Martinsville, Va. There is no delusion for Michael Waltrip. He knows how bad things have been for him and his race team so far in this Nextel Cup season.
"We're pretty deep into this and we haven't shown any results," Waltrip said. "One of these days I might get a call to either go away or stay home, and that's a scary thought. ... There's a thin line between success and failure in this business and we're on the wrong side of it right now."
As the driver of the No. 55 Toyota, Waltrip has raced only one time this season. That was in the Daytona 500, where he earned a starting spot in a 150-mile heat race after its qualifying lap was wiped out because of rules violations. He has failed to qualify for every race since.
As a car owner, it has been a struggle for Waltrip, too. Dale Jarrett has run in all six of the races so far this year, but four times he's needed a former champion's provisional to make it. And rookie David Reutimann has made only four of the six races in his No. 00 Camry.
"It all comes down to how the car performs when it rolls out onto the speedway," Waltrip said. "We haven't done a good job of that and that's disappointing. We can't point our fingers at any one particular thing. We just need to understand that, as a whole ... we just need to improve. We've got a lot of figuring out to do."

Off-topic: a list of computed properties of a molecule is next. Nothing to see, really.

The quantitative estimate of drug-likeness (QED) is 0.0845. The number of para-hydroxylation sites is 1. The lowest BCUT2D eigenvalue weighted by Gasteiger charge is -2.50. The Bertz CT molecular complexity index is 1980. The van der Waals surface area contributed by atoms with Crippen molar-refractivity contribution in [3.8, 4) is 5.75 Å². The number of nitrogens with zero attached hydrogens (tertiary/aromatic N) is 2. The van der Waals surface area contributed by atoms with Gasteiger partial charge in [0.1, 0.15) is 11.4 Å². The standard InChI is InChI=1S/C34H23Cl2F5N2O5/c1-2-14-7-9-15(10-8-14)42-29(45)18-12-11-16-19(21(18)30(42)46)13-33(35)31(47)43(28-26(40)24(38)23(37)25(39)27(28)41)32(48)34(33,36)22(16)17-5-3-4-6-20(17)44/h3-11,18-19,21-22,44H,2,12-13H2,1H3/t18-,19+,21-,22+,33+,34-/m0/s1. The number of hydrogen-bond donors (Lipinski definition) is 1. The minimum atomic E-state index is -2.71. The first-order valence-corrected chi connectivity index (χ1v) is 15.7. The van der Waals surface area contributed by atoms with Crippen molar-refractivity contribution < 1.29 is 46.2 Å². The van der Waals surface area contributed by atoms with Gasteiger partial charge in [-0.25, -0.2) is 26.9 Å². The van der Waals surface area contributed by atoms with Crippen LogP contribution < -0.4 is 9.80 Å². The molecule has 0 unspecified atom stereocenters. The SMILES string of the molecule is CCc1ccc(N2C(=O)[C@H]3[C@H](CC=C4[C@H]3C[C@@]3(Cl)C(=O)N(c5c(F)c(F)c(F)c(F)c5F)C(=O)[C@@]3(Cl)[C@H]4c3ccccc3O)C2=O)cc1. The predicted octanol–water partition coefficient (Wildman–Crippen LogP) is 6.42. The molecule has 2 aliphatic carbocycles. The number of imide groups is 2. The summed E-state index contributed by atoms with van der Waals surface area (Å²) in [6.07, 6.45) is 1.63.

The hard part, of course, is that the best way to get better is to make laps. Waltrip hasn't been able to do that in nearly two months, at least not after getting in a little bit of practice on Fridays and then his qualifying laps.
"You work for seven days to get an hour-and-a-half of practice and two laps of qualifying to turn that all around," Waltrip said. "That is a very difficult take with the type of competition that's here."
Toyota, as a whole, has had very little success so far in its first season of Nextel Cup competition. After only two of its seven teams made the show at Las Vegas in the third race of the season, the three teams fielding Cup entries for the manufacturer this year agreed to start working more closely together to try to pick up the pace.
"We're building a race car under the guidance of Toyota Racing Development with our people," Waltrip said. "We thought six months ago we were doing a good job preparing, but when we got to the race track we found out we hadn't been.
"We didn't just sit around and scratch our heads trying to figure out what to do next. We asked for help from Toyota. We said, 'Please, show us what we can do better.'"
Waltrip remains confident that Toyota and his teams' sponsors will maintain their patience as his teams try to weather the storm.
"They understand the challenges we're faced with and they know how long it's going to take to be successful," Waltrip said. "Whatever we need, they listen. ... (The sponsors) are paying a majority of the bills and they don't want to hear about being here for a long time. They want to be here on Sundays.
"We have to start doing better at that. It's not due to lack of effort. We feel like we're learning every day. But when you come to the race track, it's such a thin line."